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India Project Management: Cross Cultural Skills

by Brandi Moore on September 14, 2009

Cross cultural clockMost India based projects need a bit more care and feeding than a US based project requires.  IndiaThink calls this India Specific Project Planning.  One of the aspects of ISPP is Schedule Awareness.  Schedule Awareness should be one of the biggest priorities of any international program/project manager.

I spoke to a VP of Products from a large software company last week and she talked about how her team was using Schedule Awareness. Each week 2 project managers and 1 program manager (one of the project managers is in India, the other one is in the US) have a conference call.

The goal of the meeting is to review the project schedule.  This goal repeats each week allowing the team to be constantly preparing and planning for it.

The meeting walks through each project milestone at length instead of  “is it done” inviting a conversation that collects details.

Cross-cultural tip: Indians are uncomfortable with confrontations and tend to prefer the answer “yes” rather than offending the person in authority who has put forth the question.  WHY? Indians work in a high power distance environment. This process avoids the common communication break-down, a common cross cultural communication mistake, of assuming a “yes its done” means the milestone is completed.  The data collected is used by the project managers to develop an opinion on the status of milestones.

As each step in the project is discussed, the program manager adjusts the schedule in real time based on the new data, demonstrating that “it will be completed on time” is not reality if milestone 17 is not completed by next week Tuesday.  The Indian team sees the clear picture during the discussion based on the facts being presented.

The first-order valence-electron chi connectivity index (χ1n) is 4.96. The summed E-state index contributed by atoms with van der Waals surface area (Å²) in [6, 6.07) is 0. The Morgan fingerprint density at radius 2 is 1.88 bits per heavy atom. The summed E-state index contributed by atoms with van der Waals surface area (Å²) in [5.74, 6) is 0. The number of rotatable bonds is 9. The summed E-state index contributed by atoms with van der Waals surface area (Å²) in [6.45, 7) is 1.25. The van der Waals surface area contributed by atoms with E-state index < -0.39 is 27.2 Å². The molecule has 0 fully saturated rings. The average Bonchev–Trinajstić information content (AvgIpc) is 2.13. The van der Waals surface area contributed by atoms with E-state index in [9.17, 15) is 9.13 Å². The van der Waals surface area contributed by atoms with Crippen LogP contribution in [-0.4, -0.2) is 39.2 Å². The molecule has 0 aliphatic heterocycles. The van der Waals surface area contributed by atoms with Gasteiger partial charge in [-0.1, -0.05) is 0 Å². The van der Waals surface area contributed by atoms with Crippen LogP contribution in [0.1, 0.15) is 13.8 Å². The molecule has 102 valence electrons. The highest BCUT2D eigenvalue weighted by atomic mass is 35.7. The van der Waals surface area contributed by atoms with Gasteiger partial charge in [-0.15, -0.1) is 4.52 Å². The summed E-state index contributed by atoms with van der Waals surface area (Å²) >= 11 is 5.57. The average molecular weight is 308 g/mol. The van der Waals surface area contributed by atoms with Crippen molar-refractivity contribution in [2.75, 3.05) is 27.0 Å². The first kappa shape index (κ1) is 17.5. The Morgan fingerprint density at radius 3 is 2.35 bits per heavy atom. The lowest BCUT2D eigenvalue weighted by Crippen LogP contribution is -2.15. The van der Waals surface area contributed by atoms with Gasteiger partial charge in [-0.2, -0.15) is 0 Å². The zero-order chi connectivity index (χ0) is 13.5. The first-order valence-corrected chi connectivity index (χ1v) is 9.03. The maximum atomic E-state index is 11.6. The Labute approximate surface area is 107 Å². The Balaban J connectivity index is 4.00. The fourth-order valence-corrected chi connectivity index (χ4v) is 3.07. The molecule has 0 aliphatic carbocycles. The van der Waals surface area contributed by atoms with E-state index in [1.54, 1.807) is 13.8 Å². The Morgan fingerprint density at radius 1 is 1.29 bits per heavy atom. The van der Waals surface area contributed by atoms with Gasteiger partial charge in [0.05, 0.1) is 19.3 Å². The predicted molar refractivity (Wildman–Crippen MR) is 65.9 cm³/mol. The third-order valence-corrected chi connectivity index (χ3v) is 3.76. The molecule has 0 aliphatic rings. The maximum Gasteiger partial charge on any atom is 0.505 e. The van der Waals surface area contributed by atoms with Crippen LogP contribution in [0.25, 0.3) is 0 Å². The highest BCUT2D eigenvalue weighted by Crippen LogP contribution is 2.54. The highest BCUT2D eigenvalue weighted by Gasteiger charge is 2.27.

This is a great methodology.  It manages a lot of cross-cultural challenges that present in an India/US relationship.  Language barriers are avoided with the use of video and conference call tools.  Indians write their responses when they do not want to speak out of turn.  The Indian “Yes” is not an issue because there is a factual discussion around the impact of the date slip in relation to the desired completion date. Tactile pieces leave little room to avoid questioning the overall objective of on-time completion.  It’s hard to say “it will get done” with a complex schedule in plain sight that states otherwise.

My suggestion for improving this process from a cross-cultural management perspective is to avoid group discussion around where the project is against the timeline with the whole group. A meeting with the project managers and the business owner on the India side after the fact offers a more comfortable environment for the India side because it reduces the need for Indians to save face. It also offers the India manager, who is interested in being a leader in front of her team, a different venue to acknowledging the problems that are plainly in front of her.

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